BLOG: In the old story of the Three Billy Goats Gruff there was a big, nasty troll lurking under the bridge ready to devour the poor little goats. What a nightmare! Now in the twenty-first century the word “troll” has a completely different meaning, and we all know what it is. Trolls are internet bullies, lurking not under the bridge but behind the anonymity internet pseudonyms. The nightmare continues!
But it doesn’t need to, and that is the whole point of this post. I’m going to tell you a foolproof way to deal with trolls.
There’s been a lot of discussion about cyber-bullying in the Australian media of late. About a week ago Australian media personality Charlotte Dawson Checked herself into a clinic, suffering a kind of breakdown after she was ‘flamed’ big time on twitter. She tweeted “Okay, you win” just before she went down, so to speak.
Dawson is perhaps not so innocent, as she herself has made a name for herself in being a particularly acerbic critic on Australia’s Next Top Model. Charlotte Dawson is the show’s resident female version of Simon Cowell. So some people have said she that she got what she deserved.
I’m not taking sides in this latest troll war. I am just going to make a very simple point here.
Remember the old saying, “Sticks and stones will break my bones, but names will never harm me”? It’s what parents always told their kids whenever they copped a little verbal bullying in the playground. Today’s internet users in general should take heed, for this is exactly how you should deal with most internet trolls. But how?
I am pretty much immune to the trolls. I just can’t take trolling seriously. As a person who has spent twenty years practicing mindfulness and meditative reflection – and dealing with their own childhood “issues” – I find that the projections of others now have a diminished effect on me. In real life, I still find I sometimes have emotional reactions to various criticisms and putdowns; but on the net it is pretty much a non-issue for me.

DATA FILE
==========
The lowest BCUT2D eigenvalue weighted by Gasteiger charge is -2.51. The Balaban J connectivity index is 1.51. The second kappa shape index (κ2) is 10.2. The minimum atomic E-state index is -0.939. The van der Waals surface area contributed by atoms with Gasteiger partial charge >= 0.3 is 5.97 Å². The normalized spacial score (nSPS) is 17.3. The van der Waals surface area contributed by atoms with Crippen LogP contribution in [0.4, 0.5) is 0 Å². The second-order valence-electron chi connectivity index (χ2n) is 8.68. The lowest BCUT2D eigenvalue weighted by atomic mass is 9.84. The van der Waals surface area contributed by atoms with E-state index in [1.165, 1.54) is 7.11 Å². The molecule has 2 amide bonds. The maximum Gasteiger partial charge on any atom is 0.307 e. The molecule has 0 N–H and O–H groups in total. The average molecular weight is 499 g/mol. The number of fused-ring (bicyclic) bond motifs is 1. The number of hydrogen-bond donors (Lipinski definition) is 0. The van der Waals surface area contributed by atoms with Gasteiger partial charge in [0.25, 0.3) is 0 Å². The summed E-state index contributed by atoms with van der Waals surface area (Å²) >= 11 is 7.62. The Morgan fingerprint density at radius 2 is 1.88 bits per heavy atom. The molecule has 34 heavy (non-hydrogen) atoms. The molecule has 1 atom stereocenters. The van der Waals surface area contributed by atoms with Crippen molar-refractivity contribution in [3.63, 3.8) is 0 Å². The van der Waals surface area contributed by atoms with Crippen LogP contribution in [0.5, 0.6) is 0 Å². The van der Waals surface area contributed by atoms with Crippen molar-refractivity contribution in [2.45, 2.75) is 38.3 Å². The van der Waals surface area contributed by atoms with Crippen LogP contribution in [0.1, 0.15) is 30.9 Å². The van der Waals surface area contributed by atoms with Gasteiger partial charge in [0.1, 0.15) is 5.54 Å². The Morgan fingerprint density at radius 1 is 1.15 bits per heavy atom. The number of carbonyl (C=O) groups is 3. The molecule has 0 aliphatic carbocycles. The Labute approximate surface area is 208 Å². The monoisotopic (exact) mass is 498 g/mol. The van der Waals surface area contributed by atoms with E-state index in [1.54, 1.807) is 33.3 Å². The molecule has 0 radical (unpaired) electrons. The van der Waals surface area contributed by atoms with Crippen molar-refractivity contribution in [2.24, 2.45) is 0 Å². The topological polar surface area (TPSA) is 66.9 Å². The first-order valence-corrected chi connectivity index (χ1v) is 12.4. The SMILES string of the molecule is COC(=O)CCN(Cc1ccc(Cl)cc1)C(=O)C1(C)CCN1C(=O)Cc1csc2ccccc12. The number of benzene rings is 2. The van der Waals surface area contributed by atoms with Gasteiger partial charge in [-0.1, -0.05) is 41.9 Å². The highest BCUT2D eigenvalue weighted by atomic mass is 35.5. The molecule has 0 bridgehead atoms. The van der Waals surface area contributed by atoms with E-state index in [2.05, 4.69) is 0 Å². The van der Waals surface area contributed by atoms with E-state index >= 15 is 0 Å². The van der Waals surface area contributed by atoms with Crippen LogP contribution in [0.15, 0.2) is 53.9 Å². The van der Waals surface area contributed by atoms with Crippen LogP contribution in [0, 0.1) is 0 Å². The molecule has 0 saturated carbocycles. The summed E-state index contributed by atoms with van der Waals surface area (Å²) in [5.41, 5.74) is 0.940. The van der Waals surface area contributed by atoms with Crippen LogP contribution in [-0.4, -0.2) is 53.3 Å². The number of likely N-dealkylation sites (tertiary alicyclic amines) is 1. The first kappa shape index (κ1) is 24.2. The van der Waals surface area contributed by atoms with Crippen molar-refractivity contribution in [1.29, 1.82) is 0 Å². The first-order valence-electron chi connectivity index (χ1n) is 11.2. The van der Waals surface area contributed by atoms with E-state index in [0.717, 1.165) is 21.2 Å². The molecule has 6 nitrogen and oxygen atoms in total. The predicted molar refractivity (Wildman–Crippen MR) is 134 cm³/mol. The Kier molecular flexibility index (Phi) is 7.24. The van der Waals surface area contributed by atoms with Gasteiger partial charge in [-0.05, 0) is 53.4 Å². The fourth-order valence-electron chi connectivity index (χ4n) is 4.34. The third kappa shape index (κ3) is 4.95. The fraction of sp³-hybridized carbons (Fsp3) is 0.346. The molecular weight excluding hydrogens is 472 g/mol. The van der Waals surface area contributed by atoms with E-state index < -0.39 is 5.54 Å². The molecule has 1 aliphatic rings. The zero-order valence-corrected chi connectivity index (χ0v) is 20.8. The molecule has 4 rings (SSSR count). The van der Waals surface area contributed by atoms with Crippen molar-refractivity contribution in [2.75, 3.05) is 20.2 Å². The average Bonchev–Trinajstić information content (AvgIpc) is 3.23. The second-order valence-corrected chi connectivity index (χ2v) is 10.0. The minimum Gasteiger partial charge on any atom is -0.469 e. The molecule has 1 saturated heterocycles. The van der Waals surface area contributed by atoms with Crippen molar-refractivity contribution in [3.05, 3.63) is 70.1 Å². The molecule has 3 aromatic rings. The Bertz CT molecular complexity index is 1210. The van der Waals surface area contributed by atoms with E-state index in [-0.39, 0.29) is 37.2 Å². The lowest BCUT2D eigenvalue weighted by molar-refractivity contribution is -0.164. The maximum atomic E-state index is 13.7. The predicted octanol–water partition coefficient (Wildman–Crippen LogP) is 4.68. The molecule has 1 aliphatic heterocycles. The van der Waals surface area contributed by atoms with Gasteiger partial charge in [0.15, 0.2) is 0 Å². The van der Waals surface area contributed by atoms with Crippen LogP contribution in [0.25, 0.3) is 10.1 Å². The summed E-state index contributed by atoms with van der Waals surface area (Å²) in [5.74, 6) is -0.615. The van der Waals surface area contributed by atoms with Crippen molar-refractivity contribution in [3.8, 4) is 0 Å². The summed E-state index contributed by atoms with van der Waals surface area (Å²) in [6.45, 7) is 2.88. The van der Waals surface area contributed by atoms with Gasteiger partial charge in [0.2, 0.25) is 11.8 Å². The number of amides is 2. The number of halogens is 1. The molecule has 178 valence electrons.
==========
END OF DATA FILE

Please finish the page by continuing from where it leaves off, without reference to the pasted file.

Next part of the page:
Readers of my old blog might remember a post I wrote about the late, young Australian bodybuilder and internet entrepreneur Zyzz. It went viral. It was a real hit. Unfortunately most of the hits were to my head and body. The post was about the limitations of relying too much on attaching yourself to physical beauty and gaining an illusory sense of power over others and life itself. Some of Zyzz’ fans found the post, and launched a hellish tirade of hate against me in the comments section. My blog posts typically get two or three comments. This one got fifty!
Here’s just a couple. Look away now if you don’t like your “F”s and “C””!
The writer of this blog is an old man with no idea how modern life works. GTFO u fukking kunt…
This blogger is a sad excuse of human life. Go fuck yourself you fat fuck piece of shit. What kind of low life writes lies about another dead human being. You’re a sad virgin 4chan fat fuck who needs a solid ass whooping. Cum at me Bro…
(The blogger) is mad, doesnt lift (weights) and is a phaggot. this was all just a silly post to bring views to his blogging. sad cunt…